Re: Last Call: <draft-ietf-httpbis-http2-16.txt> (Hypertext Transfer Protocol version 2) to Proposed Standard

> On Jan 12, 2015, at 1:13 AM, Julian Reschke <> wrote:
> On 2015-01-12 08:06, Amos Jeffries wrote:
>> Hash: SHA1
>> On 12/01/2015 7:41 p.m., Julian Reschke wrote:
>>> On 2015-01-12 06:24, Amos Jeffries wrote:
>>>> ...
>>>>>> If you can't think of a concrete action to take based on
>>>>>> this setting, I would ignore it.
>>>>> Do we have any implementations that actually do something with
>>>>> this setting?
>>>> Squid is. The combination of CONTINUATION frame and dense HPACK
>>>> compression allows senders to allocate a headers block up past
>>>> the GB *per message* size ranges. Hardware that comes with TB of
>>>> RAM is pretty scarce still. ...
>>> OK, do you we have *client* implementations doing something with
>>> it.
>>> Let's assume a UA constructs the message and it has 8K of headers,
>>> but the server has indicated it only takes 4K. What is the UA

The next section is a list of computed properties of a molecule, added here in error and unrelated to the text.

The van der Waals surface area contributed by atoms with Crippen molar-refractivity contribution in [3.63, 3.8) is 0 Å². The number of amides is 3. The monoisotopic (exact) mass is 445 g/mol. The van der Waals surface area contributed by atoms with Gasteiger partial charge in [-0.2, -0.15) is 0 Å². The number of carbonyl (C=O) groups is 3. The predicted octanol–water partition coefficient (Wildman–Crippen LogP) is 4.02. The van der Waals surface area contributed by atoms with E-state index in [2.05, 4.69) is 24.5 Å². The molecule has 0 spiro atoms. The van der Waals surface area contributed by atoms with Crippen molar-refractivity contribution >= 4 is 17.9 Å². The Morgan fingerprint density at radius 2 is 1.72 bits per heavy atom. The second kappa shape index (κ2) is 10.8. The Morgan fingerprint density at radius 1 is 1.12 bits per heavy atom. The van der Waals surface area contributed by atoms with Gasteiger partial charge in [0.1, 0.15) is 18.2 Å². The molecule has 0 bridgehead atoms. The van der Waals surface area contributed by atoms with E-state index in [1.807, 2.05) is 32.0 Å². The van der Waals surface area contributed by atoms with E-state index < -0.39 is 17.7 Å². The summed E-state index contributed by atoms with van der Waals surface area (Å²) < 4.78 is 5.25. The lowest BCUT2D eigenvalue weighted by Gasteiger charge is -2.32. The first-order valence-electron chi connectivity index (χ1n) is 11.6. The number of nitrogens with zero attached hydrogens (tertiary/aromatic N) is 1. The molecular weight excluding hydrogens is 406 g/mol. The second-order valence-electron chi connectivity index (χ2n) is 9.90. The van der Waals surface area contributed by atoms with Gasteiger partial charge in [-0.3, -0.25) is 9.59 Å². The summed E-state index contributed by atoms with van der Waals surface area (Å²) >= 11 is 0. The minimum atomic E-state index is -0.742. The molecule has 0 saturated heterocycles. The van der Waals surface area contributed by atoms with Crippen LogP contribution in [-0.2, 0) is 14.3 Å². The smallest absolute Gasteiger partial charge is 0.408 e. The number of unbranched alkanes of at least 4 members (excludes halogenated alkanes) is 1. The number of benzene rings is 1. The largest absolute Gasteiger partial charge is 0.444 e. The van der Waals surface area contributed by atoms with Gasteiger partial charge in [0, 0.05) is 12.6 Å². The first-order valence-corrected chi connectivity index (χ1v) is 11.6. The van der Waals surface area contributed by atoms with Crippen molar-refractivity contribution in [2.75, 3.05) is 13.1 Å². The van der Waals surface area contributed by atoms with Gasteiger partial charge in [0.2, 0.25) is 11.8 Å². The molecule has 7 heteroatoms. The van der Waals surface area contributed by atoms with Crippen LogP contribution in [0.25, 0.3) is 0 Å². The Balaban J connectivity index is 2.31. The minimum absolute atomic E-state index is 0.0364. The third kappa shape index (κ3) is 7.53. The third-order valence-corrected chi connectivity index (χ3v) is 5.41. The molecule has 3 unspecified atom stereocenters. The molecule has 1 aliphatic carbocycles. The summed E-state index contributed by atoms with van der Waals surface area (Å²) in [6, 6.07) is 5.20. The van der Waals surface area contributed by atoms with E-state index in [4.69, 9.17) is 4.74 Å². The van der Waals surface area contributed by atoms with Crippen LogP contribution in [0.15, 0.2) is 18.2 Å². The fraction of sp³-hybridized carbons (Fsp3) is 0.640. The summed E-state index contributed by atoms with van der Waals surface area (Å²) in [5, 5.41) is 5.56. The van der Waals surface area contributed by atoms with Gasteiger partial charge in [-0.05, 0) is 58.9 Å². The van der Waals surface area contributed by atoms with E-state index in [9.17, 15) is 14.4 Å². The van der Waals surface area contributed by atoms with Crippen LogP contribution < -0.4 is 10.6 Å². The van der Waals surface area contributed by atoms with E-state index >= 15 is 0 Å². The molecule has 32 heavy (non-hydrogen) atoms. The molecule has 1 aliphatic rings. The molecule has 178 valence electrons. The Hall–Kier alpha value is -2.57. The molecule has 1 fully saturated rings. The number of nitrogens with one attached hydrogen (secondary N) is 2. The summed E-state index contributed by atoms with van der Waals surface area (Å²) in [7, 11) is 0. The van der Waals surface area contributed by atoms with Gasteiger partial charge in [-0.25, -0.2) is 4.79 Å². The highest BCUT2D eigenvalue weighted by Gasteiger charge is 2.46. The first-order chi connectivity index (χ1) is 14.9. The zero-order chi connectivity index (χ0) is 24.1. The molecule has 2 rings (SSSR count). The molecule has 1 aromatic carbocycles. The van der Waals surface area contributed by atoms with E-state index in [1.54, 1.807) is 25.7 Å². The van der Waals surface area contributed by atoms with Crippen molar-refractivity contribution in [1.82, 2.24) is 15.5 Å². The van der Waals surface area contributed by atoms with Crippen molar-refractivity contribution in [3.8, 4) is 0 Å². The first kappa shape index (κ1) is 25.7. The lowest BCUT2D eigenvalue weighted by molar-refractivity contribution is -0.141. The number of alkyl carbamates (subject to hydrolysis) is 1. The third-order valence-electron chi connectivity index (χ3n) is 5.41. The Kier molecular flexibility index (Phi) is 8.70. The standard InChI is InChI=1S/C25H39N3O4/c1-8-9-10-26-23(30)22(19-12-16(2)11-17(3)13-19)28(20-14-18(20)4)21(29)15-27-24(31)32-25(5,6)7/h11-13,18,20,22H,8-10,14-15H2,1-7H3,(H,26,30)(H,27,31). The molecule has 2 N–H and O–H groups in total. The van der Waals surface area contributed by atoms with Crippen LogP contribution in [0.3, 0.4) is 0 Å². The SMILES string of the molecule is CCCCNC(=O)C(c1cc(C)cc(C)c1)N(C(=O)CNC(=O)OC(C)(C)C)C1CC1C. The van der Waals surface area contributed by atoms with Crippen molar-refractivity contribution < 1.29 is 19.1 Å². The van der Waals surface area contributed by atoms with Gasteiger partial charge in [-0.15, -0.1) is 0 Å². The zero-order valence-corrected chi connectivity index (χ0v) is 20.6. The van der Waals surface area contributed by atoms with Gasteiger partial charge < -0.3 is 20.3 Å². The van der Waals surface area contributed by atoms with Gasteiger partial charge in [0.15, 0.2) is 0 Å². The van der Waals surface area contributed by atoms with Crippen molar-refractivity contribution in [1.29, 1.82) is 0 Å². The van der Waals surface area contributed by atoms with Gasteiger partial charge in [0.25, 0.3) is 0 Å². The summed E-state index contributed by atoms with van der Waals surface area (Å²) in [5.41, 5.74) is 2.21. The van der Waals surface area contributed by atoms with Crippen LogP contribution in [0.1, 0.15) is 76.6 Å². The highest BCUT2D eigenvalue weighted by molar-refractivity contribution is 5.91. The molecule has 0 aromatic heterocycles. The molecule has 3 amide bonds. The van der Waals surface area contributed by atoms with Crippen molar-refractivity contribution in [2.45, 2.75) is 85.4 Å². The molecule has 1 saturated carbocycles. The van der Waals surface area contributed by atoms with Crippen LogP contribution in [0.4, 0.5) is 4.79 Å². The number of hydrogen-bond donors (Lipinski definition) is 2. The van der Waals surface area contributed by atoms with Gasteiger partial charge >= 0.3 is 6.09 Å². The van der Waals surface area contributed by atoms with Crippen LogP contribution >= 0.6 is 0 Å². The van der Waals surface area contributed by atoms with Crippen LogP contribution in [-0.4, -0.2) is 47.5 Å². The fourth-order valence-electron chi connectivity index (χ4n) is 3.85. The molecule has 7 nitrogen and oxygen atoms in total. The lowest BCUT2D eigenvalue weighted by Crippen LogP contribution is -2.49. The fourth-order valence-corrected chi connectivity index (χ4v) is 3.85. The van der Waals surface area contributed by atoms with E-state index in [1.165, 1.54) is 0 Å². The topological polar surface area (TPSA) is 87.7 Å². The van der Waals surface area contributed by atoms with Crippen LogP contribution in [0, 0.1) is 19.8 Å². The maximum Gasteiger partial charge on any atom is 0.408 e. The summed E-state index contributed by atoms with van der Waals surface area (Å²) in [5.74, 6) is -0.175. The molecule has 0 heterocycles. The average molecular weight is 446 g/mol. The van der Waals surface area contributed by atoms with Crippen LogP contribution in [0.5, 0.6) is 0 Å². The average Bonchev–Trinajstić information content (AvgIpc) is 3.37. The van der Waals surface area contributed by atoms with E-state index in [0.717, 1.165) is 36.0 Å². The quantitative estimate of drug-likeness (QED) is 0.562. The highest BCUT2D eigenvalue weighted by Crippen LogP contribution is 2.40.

>>> supposed to do?
>>> a) Fail the operation immediately? b) Send the request anyway? c)
>>> Try to do something to reduce size?
>> Whatever it likes. The protocol has specified that the remote peer is
>> probably going to reject it if delivered. The rest is a use-case
>> specific implementation detail.
> I see lots of opportunities for interop problems here,

With or without the setting, a server or intermediary is not guaranteed to send a 431. A constrained server/intermediary is unlikely to want to spend CPU/memory to process excessive header blocks, and since the compression context is invalid without doing so, GOAWAY/hangup is likely. So I fail to see how this creates any *new* interop problems. It only provides extra information that can be used to avoid poor behavior.

Itís particularly useful to intermediaries that are coalescing multiple client connections to a single origin server. Without this information, one bad actor can effectively lead to the termination of a connection in use by many good actors. With the information, the intermediary can ensure it never forwards such requests, leaving the failure to the bad actor.

> unless we either remove this or make it stricter, for instance when popular servers/services reporting a maximum header size that is below of what they actually accept in practice, thus there'll be an incentive to ignore it to avoid unnecessary client-visible errors.

The possibility of losing your connection is a pretty strong incentive IMO.

Jason T. Greene
WildFly Lead / JBoss EAP Platform Architect
JBoss, a division of Red Hat

Received on Monday, 12 January 2015 15:39:59 UTC